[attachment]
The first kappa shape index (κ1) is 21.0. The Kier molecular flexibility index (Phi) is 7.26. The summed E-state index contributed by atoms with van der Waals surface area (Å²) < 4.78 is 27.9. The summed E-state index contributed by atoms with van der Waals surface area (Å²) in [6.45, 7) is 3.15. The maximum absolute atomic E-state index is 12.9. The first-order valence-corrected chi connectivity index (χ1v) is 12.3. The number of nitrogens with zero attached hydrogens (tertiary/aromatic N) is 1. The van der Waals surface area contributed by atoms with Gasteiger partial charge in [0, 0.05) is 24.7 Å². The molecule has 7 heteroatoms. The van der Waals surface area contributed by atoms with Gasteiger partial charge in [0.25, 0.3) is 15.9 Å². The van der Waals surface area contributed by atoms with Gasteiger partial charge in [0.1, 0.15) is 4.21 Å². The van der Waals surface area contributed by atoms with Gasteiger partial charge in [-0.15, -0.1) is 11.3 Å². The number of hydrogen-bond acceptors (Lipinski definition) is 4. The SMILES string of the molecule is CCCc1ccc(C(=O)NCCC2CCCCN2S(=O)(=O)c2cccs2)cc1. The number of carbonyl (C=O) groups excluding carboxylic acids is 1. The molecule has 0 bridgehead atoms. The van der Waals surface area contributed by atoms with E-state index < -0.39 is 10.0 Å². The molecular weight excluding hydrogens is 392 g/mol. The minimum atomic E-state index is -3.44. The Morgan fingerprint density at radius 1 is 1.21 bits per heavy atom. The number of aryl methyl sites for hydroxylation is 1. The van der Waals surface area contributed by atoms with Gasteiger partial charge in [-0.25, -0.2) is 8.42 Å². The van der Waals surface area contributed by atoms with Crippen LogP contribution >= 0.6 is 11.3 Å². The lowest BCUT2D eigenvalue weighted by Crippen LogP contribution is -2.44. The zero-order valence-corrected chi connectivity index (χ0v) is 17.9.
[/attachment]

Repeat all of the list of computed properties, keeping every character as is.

The first kappa shape index (κ1) is 21.0. The Kier molecular flexibility index (Phi) is 7.26. The summed E-state index contributed by atoms with van der Waals surface area (Å²) < 4.78 is 27.9. The summed E-state index contributed by atoms with van der Waals surface area (Å²) in [6.45, 7) is 3.15. The maximum absolute atomic E-state index is 12.9. The first-order valence-corrected chi connectivity index (χ1v) is 12.3. The number of nitrogens with zero attached hydrogens (tertiary/aromatic N) is 1. The van der Waals surface area contributed by atoms with Gasteiger partial charge in [0, 0.05) is 24.7 Å². The molecule has 7 heteroatoms. The van der Waals surface area contributed by atoms with Gasteiger partial charge in [0.25, 0.3) is 15.9 Å². The van der Waals surface area contributed by atoms with Gasteiger partial charge in [0.1, 0.15) is 4.21 Å². The van der Waals surface area contributed by atoms with Gasteiger partial charge in [-0.15, -0.1) is 11.3 Å². The number of hydrogen-bond acceptors (Lipinski definition) is 4. The SMILES string of the molecule is CCCc1ccc(C(=O)NCCC2CCCCN2S(=O)(=O)c2cccs2)cc1. The number of carbonyl (C=O) groups excluding carboxylic acids is 1. The molecule has 0 bridgehead atoms. The van der Waals surface area contributed by atoms with E-state index < -0.39 is 10.0 Å². The molecular weight excluding hydrogens is 392 g/mol. The minimum atomic E-state index is -3.44. The Morgan fingerprint density at radius 1 is 1.21 bits per heavy atom. The number of aryl methyl sites for hydroxylation is 1. The van der Waals surface area contributed by atoms with Gasteiger partial charge in [-0.25, -0.2) is 8.42 Å². The van der Waals surface area contributed by atoms with Crippen LogP contribution >= 0.6 is 11.3 Å². The lowest BCUT2D eigenvalue weighted by Crippen LogP contribution is -2.44. The zero-order valence-corrected chi connectivity index (χ0v) is 17.9.